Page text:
I don't know if I've ever been much of an audio learner. Listening to things is great as a type of background ambiance in a whole bunch of different settings (while driving, at work, composing blog posts, etc.), but it seems woefully inadequate as a complete destination for my attention. I know that many people disagree vehemently with this assertion, and I'm OK with that. They're right: for them listening to music is an activity. For me it's not. Sometimes I wish I could do close listenings of audio works in the same way I feel comfortable performing close readings of writing or films or paintings or photographs. But it doesn't at all come naturally to me. I only like songs I've heard before which, as you can imagine, makes it hard to expand my musical tastes. And but also it flies in the face of how I like experiencing almost everything else. I do enjoy rereading, but there are dozens of books or TV shows I wish I could read or watch again for the first. I don't like listening to new music because I understand almost nothing about it the first time through. I watched the new episode of Flight of the Conchords last night with my roommate, and he mentioned that "You Don't Have to be a Prostitute" might be FotC's best song from a musical perspective, even if it was somewhat lacking in the humor department. And, to be honest, I did not at all notice anything remotely related to the music.
And all this is part of why I find this project I'm about to describe so cool. This dude at Jamsbio Magazine (and yes, this is the first I'm hearing about this magazine) has ranked every The Beatles song from #185 to #1 [via kottke.org]. The list is heavily subjective and I imagine that is part of the fun of the project. I most appreciate the explanations and analyses which accompany each selection. He explains what I should be hearing when I listen to the song.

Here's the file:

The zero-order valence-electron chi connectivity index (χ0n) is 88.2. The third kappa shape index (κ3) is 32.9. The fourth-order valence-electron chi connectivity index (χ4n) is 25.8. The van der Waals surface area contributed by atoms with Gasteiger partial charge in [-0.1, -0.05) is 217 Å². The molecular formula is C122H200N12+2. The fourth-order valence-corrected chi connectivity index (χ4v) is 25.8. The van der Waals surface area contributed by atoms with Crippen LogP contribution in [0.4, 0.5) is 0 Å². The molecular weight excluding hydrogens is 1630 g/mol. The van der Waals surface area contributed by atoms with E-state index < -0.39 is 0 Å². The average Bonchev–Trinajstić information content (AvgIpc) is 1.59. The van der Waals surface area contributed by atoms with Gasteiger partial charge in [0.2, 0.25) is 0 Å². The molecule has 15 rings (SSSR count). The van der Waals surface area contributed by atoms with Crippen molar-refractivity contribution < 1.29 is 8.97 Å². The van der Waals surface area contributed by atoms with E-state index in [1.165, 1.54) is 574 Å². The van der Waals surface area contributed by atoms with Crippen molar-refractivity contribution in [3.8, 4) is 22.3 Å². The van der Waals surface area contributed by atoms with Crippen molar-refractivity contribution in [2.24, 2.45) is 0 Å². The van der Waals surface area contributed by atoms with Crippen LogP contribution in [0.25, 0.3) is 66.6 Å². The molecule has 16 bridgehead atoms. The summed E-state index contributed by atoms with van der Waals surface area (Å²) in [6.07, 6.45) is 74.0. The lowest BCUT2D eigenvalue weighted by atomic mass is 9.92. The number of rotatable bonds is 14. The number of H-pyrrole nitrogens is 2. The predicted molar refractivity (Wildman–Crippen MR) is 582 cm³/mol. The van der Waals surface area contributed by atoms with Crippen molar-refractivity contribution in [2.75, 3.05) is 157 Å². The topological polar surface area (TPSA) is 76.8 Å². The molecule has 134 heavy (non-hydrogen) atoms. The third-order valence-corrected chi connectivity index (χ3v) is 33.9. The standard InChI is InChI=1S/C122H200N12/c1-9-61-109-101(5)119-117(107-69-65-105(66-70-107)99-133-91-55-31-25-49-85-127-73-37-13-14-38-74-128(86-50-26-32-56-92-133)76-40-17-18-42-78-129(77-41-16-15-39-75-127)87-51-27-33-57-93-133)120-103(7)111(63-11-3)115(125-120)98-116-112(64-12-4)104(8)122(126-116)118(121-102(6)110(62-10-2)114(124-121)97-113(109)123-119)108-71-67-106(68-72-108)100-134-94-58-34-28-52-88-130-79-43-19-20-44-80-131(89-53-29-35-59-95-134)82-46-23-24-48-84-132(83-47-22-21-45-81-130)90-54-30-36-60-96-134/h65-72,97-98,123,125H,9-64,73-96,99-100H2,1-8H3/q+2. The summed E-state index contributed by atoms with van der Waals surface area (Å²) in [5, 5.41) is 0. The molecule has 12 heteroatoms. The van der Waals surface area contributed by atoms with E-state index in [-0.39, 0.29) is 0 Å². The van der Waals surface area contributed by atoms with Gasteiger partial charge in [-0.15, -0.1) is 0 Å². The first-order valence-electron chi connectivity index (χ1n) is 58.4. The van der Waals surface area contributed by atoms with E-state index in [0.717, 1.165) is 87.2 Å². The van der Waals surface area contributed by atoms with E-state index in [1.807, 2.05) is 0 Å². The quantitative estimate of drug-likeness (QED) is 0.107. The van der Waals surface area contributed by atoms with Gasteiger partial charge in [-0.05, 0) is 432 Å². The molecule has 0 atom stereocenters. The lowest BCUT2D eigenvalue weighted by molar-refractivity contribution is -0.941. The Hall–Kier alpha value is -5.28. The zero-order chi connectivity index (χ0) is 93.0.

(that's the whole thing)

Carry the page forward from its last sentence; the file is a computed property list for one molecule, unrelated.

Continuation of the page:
Here's an example from "A Day in the Life," ranked by the partial ranker as the #1 ranked song in the history of The Beatles:
Let’s take it from the top, shall we? As the crowds cheer at the end of the
“Sgt. Pepper’s” reprise, the gentle acoustic strumming of John Lennon is heard.
And his very first line can’t hide his lack of enthusiasm for the story he’s
about to tell: “I read the news today oh boy.” The world-weary sarcasm is
impossible to miss, even with John’s voice at its most ethereal. He then
proceeds to tell an odd tale about a man who’s “made the grade,” which would
seem to be a positive thing, at least until it’s revealed that he’s apparently
been killed in a car accident.
Or has he? The car-accident reading is backed by Lennon’s later interviews
in which he claimed to be referencing the death of a young, moneyed friend of
the Fab 4 a few months before “A Day In The Life” was recorded. But in the song,
John sounds like somebody who keeps changing his story in an attempt to keep the
listener’s interest. The line “Well I just had to laugh” doesn’t seem like the
proper response to a tragedy, unless the harsh truth of the situation inspired
some typical Lennon gallows humor. And as for “He blew his mind out in a car/He
didn’t notice that the lights had changed,” that sounds like an impatient fellow
honking his horn at the car in front of him, oblivious that the traffic light
was now red. The whole verse plays out like a dream, and dreams will play a
heavy role throughout the song.
This is the type of detailed, analytical music writing I can really get into.